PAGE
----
We are grateful for the opportunity to comment on the Consumer Financial Protection Bureau’s (Bureau) Notice of Proposed Rulemaking (NPRM) on “Payday, Vehicle Title, and Certain High-Cost Installment Loans.” We thank Director Kraninger and the Bureau for their thoughtful leadership in reevaluating the Payday Rule announced in November 2017 (2017 Rule or Rule).
In November 2017, the CFPB published its Final Rule on “Payday, Vehicle Title, and Certain High-Cost Installment Loans.” The Rule covered loans with terms of 45 days or less, longer-term balloon-payment loans, and longer-term loans with an annual interest rate in excess of 36 percent and that authorize lenders to withdraw payments from the borrower’s account.
The Rule consisted of two sets of provisions: Mandatory Underwriting Provisions and Payment Provisions. The Rule’s Mandatory Underwriting Provisions, which the Bureau has proposed to rescind in the NPRM, require lenders to assess borrowers’ ability-to-repay (ATR), including income and expense verification, before making a covered loan. The Payment Provisions, which the Bureau has not proposed to rescind, ban lenders from initiating a payment withdrawal from a borrower’s account after the second unsuccessful attempt due to insufficient funds.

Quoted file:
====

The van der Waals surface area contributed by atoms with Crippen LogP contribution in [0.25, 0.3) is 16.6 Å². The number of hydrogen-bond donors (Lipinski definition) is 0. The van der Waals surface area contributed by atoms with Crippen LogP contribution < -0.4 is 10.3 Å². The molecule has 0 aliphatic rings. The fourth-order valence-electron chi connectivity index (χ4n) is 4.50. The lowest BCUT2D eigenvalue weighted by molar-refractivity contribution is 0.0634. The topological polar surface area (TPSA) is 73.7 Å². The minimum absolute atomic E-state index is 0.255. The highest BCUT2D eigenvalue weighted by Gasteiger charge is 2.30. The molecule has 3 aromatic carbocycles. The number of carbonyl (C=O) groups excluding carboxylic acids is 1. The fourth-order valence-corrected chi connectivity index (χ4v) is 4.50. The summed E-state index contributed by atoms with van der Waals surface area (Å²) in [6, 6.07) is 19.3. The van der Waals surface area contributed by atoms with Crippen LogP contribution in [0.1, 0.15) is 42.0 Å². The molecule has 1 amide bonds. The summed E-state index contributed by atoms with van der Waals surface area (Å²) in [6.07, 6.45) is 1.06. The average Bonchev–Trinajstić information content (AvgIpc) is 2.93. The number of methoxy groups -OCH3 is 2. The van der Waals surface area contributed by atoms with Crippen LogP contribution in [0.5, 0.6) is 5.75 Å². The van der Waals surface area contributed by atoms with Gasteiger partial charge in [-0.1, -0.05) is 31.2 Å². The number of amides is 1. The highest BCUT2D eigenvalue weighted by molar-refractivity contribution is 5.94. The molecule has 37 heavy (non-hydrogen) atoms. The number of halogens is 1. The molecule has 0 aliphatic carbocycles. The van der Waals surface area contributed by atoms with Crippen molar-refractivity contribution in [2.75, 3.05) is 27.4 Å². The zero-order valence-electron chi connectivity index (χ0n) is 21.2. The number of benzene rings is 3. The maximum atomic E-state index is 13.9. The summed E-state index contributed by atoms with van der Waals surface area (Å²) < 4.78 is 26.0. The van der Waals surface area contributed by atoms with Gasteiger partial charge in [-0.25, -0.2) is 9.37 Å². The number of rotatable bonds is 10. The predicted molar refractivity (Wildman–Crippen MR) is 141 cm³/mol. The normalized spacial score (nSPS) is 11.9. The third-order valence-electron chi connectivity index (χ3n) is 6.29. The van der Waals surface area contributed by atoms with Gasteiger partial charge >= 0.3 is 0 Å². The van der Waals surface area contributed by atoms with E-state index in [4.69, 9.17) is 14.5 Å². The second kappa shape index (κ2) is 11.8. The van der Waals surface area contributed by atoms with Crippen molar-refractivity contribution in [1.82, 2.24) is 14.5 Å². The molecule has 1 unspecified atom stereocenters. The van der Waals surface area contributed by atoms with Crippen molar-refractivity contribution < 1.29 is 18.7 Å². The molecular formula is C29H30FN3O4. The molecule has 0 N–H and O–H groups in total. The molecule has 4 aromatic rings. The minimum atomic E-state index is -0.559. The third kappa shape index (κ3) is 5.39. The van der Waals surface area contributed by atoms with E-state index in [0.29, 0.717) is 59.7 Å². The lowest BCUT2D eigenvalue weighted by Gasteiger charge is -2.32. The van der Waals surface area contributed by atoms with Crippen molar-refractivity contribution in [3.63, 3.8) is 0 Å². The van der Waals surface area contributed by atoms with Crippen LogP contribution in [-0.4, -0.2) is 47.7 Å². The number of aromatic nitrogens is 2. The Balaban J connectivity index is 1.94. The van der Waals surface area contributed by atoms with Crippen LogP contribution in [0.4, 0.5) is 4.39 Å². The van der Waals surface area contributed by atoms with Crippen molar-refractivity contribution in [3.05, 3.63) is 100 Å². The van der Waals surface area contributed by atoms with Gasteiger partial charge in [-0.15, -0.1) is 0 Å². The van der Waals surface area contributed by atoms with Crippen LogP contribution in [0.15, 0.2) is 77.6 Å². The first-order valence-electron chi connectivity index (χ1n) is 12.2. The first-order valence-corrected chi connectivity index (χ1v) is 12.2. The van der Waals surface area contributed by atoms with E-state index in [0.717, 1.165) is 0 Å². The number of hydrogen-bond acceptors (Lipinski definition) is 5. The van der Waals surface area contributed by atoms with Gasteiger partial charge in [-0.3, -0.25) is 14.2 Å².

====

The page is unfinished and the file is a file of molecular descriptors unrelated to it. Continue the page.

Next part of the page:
The Bureau is right to rescind the Mandatory Underwriting Provisions of the Payday Rule. As the NPRM accurately summarizes, “the evidence underlying the identification of the unfair and abusive practice in the Mandatory Underwriting Provisions of the 2017 Rule is not sufficiently robust and reliable to support” the core provisions of the Rule. Contrary to the statements made in the 2017 Rule, the Bureau did not demonstrate a market failure in the market for short-term loans. Nor is there convincing evidence that the Rule’s proposed interventions would improve consumer welfare. Finally, the Bureau’s simulations of how the U.S. short-term lending market would change in response to the Rule may severely underestimate its negative impact on borrowers’ access to loans. As a result, we agree with the Bureau’s proposal in the NPRM to rescind the Mandatory Underwriting Provisions of the 2017 Rule.